If you’ve been on Twitter long enough and use the social platform to share content from your blog or website, and have built a certain level of authority and expertise, after a while you’ll begin to notice automated sharing and retweets of your stuff, often from the same sources. This can be great for traffic and awareness, but it’s a pretty hollow stamp of approval, as your content has obviously been passed on blind.
As mobile learning and technology is more readily integrated within classroom settings, QR codes can be used as an interesting method to capture a student’s attention and make lesson material more interactive.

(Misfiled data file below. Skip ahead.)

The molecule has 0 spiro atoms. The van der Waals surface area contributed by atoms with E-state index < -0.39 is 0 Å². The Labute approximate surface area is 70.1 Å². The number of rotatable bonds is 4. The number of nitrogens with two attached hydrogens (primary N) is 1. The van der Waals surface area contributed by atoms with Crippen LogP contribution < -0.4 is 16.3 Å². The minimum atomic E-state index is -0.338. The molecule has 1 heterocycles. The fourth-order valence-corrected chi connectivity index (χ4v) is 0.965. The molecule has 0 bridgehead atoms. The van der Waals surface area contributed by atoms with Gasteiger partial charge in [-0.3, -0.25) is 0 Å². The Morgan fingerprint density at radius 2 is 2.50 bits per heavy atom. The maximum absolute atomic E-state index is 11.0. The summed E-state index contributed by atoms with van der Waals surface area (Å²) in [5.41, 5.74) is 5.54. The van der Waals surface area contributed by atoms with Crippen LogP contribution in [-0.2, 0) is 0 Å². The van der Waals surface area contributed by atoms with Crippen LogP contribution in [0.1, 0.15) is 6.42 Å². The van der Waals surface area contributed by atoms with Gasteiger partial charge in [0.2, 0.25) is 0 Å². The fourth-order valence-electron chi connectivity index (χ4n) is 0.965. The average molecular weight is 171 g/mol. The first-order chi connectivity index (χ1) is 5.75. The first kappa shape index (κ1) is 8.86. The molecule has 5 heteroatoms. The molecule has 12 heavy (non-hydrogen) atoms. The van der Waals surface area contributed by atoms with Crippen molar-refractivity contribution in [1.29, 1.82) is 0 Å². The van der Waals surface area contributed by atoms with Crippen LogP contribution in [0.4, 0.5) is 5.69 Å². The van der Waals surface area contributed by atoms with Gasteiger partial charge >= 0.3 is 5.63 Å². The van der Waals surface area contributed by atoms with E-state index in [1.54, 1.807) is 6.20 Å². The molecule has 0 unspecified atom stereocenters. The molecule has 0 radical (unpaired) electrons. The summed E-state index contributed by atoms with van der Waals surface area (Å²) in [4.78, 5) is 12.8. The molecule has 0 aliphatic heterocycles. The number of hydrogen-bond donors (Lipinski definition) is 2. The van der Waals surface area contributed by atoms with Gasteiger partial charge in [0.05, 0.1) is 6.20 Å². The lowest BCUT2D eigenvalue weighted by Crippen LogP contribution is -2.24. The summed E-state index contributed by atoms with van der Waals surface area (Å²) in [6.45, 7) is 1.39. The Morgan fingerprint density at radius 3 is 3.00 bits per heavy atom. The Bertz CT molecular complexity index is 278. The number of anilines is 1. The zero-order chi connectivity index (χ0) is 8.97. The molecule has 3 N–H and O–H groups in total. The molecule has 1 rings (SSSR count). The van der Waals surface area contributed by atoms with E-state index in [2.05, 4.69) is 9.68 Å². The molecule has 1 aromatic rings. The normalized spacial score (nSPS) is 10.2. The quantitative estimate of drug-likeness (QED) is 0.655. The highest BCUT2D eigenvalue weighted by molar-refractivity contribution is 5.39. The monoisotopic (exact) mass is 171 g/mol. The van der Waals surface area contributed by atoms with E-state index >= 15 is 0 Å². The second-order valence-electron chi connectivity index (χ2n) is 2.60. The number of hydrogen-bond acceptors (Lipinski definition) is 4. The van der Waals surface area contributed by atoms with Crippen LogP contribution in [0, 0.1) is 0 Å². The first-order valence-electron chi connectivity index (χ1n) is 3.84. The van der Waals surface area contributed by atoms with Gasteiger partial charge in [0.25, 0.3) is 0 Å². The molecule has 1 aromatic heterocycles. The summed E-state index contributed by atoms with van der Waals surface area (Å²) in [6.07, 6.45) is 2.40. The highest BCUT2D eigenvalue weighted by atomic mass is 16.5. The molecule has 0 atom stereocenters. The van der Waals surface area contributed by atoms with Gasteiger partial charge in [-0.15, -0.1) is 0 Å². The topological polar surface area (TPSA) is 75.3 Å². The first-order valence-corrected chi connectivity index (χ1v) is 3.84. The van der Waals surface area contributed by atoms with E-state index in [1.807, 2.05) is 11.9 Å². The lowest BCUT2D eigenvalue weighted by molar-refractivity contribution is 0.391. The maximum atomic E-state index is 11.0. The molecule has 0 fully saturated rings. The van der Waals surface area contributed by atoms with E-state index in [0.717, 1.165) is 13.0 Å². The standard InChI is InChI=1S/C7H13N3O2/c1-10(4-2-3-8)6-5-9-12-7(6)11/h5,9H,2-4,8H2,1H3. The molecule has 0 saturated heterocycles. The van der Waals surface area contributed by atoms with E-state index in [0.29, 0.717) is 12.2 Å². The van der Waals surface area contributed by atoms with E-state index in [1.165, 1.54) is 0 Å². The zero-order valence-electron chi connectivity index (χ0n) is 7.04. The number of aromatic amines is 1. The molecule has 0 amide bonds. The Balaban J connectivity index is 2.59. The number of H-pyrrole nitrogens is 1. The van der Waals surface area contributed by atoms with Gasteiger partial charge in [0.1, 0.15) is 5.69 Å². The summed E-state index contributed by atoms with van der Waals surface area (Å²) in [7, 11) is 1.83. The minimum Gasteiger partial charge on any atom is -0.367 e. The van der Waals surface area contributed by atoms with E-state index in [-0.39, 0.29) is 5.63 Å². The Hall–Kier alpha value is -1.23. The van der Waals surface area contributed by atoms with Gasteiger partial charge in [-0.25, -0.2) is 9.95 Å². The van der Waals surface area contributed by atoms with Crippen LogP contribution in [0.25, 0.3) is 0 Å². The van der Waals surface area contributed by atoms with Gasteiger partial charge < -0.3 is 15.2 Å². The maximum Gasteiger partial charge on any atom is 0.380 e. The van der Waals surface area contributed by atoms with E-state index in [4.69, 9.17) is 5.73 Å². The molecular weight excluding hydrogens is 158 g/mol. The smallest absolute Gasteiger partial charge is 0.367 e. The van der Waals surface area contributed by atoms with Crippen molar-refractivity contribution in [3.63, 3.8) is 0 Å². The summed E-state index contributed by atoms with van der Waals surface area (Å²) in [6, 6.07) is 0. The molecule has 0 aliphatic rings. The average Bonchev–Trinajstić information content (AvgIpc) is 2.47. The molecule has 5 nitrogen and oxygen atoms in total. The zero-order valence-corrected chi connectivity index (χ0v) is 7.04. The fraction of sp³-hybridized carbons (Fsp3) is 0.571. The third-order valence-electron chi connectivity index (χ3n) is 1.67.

Quick response codes, also known as ‘QR’ codes, are simple, scannable images that are a form of barcode. By scanning a QR code image through a mobile device, information can be accessed including text, links, bookmarks and email addresses.
In the classroom, QR codes can be used in a variety of ways — from conducting treasure hunts to creating modern CVs. Below is a number of articles, tutorials and lesson plans designed to help educators.
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